back to map >

On a flirting visit

by Sarah Shuckburgh

From her hotel balcony, Sarah Shuckburgh becomes smitten with the city of Romeo and Juliet.

As I open the shutters in our Verona hotel, a wall of noise bounces off marble, stucco and stone, and explodes into
our room. The reverberating hubbub is high-pitched and excited, somewhere between a lively cocktail party and a cage of monkeys.

I lean out of the window and gaze in astonishment at throngs of pedestrians, flowing like two chattering rivers up and down the narrow street below. Fur-coated ladies strut on high heels, accompanied by well-groomed dogs in chic wicker muzzles. Two gentlemen of Verona stroll arm in arm, in elegant overcoats and cashmere scarves. I watch hands gesticulating, bald heads gleaming, coiffed hairdos nodding.

Talkative teenagers in pointy-toed stilettos flick glossy tresses over warmly clad shoulders, and throw glances at handsome soldiers in tasselled berets. Occasionally someone weaves through the ambling crowd as if navigating rapids. I feel like a middle-aged Juliet at my balcony as a portly Romeo catches my eye and pretends to be lovestruck. Suddenly his mobile phone rings and I am forgotten.

On our first evening, I put on a skirt, my smartest shoes, and try to blend in with the elegant crowds. My friend Guy and I join the slow pace of the passeggiata, keeping to the right, while eyeing the extravagant fur coats and shiny leather shoes. Nobody here wears trainers. Even the nuns are elegantly shod, in highly polished lace-ups with little heels.

We weave through lively Piazza Erbe, where the weekday market stalls are being towed away, and pause under the Arco della Costa, where for hundreds of years a whale rib has dangled. Legend has it that the person it falls on will rule Verona – but the bone stays put, and we continue through tranquil Piazza dei Signori to a tiny family-run restaurant called Giulietta e Romeo.

Veronese food is heavy, rich and wholesome, and we feast on cured venison, risotto all'Amarone, plump bigoli pasta with braised horsemeat, and liver with creamy yellow polenta. I tell Guy that I think Shakespeare was actually Italian, perhaps born right here in Verona. The more fruity Bardolino we drink, the more convinced we become.

Next day, we head for the Casa di Giulietta. In the absence of Capulets, a house once owned by a family called
Cappello has been officially designated Juliet's. The balcony was added in the 1930s, and the courtyard has now become a shrine, completely encrusted with lovers' messages. Post-it notes are affixed with blobs of chewing gum. Hearts, torn from diary pages and travel brochures, peel and curl like filo pastry. Messages are daubed in nail varnish, or inked on to buttons of Blu Tack. I stare as tourists remove gum from their mouths and use it to glue billets-doux to
the bulletin board.

We push through the crowds and enter the house, which is free of graffiti and people. The rambling rooms give a glimpse of a 14th-century interior, with fragments of frescoes by Veronese. In the 16th century, Verona was known as "urbs picta" – the painted city – because of its colourful façades. On every street in the old town, scraps of frescoes can be seen – figures enacting mythical scenes, heads of saints and nobles, friezes of flowers and leaves, intricate patterns in warm, muted colours.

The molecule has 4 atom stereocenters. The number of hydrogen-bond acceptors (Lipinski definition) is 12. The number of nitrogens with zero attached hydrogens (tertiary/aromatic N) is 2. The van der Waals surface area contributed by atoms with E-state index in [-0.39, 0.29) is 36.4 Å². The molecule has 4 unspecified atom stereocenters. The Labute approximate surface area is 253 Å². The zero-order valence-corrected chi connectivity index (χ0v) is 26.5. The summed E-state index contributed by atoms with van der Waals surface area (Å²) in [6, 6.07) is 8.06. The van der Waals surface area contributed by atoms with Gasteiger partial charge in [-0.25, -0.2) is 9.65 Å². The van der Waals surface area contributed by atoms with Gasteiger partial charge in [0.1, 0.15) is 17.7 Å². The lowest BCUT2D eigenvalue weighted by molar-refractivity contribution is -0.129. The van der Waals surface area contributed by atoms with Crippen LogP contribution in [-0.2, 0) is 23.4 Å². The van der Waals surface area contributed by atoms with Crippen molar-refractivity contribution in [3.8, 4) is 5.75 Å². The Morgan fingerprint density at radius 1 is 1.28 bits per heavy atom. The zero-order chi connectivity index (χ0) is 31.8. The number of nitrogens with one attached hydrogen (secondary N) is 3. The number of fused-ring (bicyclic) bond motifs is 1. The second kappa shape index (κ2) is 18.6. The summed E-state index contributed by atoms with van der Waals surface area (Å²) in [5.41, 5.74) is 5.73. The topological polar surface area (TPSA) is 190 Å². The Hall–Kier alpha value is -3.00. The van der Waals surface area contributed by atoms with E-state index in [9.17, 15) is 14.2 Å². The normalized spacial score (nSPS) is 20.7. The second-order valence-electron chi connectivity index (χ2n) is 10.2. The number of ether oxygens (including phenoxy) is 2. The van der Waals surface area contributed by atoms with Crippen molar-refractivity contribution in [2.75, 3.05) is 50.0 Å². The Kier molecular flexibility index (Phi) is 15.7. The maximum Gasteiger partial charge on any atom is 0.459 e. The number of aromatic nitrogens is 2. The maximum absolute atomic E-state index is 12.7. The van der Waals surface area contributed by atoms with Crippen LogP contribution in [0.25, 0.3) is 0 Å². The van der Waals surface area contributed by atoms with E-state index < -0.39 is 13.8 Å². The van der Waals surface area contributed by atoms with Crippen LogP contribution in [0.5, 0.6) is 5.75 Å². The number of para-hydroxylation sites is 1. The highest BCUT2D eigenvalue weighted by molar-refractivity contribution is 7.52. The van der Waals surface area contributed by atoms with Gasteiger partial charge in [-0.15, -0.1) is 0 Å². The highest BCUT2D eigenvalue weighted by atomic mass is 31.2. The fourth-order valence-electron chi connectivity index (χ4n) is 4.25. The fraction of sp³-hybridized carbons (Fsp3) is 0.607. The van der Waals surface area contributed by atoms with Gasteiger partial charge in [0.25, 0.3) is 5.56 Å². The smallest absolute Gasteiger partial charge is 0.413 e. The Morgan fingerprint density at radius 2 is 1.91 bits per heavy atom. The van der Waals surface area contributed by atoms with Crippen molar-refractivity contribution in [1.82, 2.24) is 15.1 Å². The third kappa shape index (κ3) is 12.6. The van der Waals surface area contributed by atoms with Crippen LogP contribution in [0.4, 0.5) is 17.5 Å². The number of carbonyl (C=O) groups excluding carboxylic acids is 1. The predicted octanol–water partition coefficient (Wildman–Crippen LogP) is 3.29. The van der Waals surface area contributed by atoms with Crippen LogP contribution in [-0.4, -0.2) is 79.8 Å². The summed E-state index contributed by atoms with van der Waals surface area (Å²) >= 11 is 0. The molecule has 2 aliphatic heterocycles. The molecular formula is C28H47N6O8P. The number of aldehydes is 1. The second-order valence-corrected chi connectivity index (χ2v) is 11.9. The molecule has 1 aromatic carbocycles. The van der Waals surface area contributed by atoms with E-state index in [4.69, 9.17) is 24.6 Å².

Verona has enjoyed two Golden Ages, and remnants of both survive. During the first, 2,000 years ago, the Romans built the spectacular Arena – a vast amphitheatre where operas are staged each summer for audiences of 20,000 – and also the hillside theatre, still impressive despite centuries of looting and earthquake damage.

The second Golden Age came with the Scaligeri dynasty in the 13th and 14th centuries, and particularly under the clan leader Cangrande – literally "top dog" – when Verona became the capital of Gothic art in northern Italy. The dog was a status symbol in Verona long before the fur-coated ladies brought their cosseted pets to Via Mazzini.

We wander through Verona's narrow streets and piazzas catching glimpses of Roman mosaics in pits in the pavement, admiring Gothic tombs and stately palazzi, revelling in the glow of terracotta, ochre, mustard, grey-green and dusty pink stucco, and delighting in still more precious fragments of Renaissance fresco.

As ever in Italy, there is almost too much to see. We climb the 12th-century Torre dei Lamberti, Verona's tallest building. In the crenellated Castelvecchio, once the Scaligeri stronghold, we have a close look at the equestrian statue of Cangrande I. We lunch on salumi and cheese at a tiny osteria under the arcade in the Via Sottoriva.

On the banks of the Adige river, we explore the two 11th-century churches of San Fermo, one built above the other. And we peep into the luminous interior of the enormous church of Sant' Anastasia, then admire San Lorenzo's glowing stripes of red brick and pale stone.

Our favourite church is San Zeno, a glorious 12th-century basilica built of pale Veronese stone. Inside, a statue of Zeno, Verona's patron saint, smiles broadly. And we smile back.

Eventually we fall into bed, exhausted by our sightseeing and lulled to sleep by street chatter. In the early hours, I am woken by a new noise – a swishing roar. I go to the window and lean out. A machine trundles into view, sweeping and washing the dusty marble slabs, leaving them wet and gleaming. I return to bed, and it seems only moments later that the first pedestrians click past our window on their well-heeled shoes.

First published by the Telegraph

back to map >